House Intelligence Committee Chairman Mike Rogers on Thursday predicted the United States soon will be hit by a major attack on its digital infrastructure.
"Something pretty bad is coming," the Michigan Republican said during a forum in Washington, citing data provided to his panel by senior U.S. intelligence leaders.
U.S. officials, lawmakers and experts have for several years warned that an attack on America's electronic networks could do it significant economic and national security harm by paralyzing the banking system or allowing potential foes to steal military and intelligence data.
James Clapper, director of national intelligence, recently placed cyber security—along with terrorism and the proliferation of the world's most deadly weapons—"at the immediate forefront of our security concerns."
"In the last year, we observed increased breadth and sophistication of computer network operations by both state and non-state actors," Clapper told a Senate panel. "Our technical advancements in detection and attribution shed light on malicious activity, but cyber intruders continue to explore new means to circumvent defensive measures."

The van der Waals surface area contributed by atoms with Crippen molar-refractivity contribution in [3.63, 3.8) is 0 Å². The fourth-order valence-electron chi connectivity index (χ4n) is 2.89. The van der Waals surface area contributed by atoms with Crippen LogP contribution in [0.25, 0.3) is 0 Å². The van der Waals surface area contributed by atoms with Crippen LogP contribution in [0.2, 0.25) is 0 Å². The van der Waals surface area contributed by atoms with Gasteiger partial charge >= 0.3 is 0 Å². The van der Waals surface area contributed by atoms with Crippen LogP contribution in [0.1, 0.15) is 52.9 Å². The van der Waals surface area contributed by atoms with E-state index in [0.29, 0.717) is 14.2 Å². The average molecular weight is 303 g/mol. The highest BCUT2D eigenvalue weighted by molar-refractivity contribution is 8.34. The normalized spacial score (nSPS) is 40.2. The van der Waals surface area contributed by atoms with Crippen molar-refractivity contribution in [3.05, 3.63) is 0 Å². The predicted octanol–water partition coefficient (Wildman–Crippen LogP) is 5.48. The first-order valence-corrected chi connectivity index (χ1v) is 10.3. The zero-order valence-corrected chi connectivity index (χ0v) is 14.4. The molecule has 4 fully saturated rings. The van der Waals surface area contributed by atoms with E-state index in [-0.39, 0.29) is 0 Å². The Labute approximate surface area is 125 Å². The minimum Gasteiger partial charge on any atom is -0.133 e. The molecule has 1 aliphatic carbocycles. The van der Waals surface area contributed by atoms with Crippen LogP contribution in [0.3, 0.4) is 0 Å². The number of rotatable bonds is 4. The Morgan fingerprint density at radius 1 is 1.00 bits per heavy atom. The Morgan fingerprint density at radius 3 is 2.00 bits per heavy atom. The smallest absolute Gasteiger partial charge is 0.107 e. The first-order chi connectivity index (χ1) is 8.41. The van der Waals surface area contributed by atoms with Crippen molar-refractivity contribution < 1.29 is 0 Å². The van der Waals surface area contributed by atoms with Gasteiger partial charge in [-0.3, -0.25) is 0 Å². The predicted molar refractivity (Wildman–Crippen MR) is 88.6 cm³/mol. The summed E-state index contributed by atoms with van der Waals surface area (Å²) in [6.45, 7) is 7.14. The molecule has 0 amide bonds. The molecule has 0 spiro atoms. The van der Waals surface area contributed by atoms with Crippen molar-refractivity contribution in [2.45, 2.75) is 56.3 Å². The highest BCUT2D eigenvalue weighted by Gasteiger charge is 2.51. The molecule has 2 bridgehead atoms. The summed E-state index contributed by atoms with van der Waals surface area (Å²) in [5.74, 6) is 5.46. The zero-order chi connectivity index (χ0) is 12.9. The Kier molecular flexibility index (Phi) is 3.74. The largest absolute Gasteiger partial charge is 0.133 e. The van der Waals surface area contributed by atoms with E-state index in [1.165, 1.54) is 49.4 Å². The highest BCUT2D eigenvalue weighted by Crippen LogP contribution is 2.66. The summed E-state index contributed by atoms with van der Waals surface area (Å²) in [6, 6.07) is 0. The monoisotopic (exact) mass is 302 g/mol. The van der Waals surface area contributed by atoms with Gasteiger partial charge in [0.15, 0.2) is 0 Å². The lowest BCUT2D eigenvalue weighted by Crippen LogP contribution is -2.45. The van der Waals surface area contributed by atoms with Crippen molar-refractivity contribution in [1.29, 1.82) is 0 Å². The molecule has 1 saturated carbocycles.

Clapper predicts an increase in cyber attacks on U.S. in the next several years. The U.S. government still struggles with detecting such attacks, and with determining when actions are for the purposes of spying or to cripple—or take down—U.S. networks, Clapper said.
"U.S. government engagement with private sector owners and operators of critical infrastructures is essential for mitigating these threats," Clapper said.
The catch? The government and industry have yet to find a way to trade data before and during suspected cyber strikes, as Rogers noted Thursday. One solution, the lawmaker said, might be for the government to be given the authority to inform the private sector when it learns of things like malicious source code that could infect companies' networks.
When it comes to sharing cyber attack data with the private-sector, companies like defense and intelligence firms that routinely do business with government agencies "should be fine," Rogers said. But without a clear policy that includes other key sectors, Rogers said the message for other firms is: "You're on your own."
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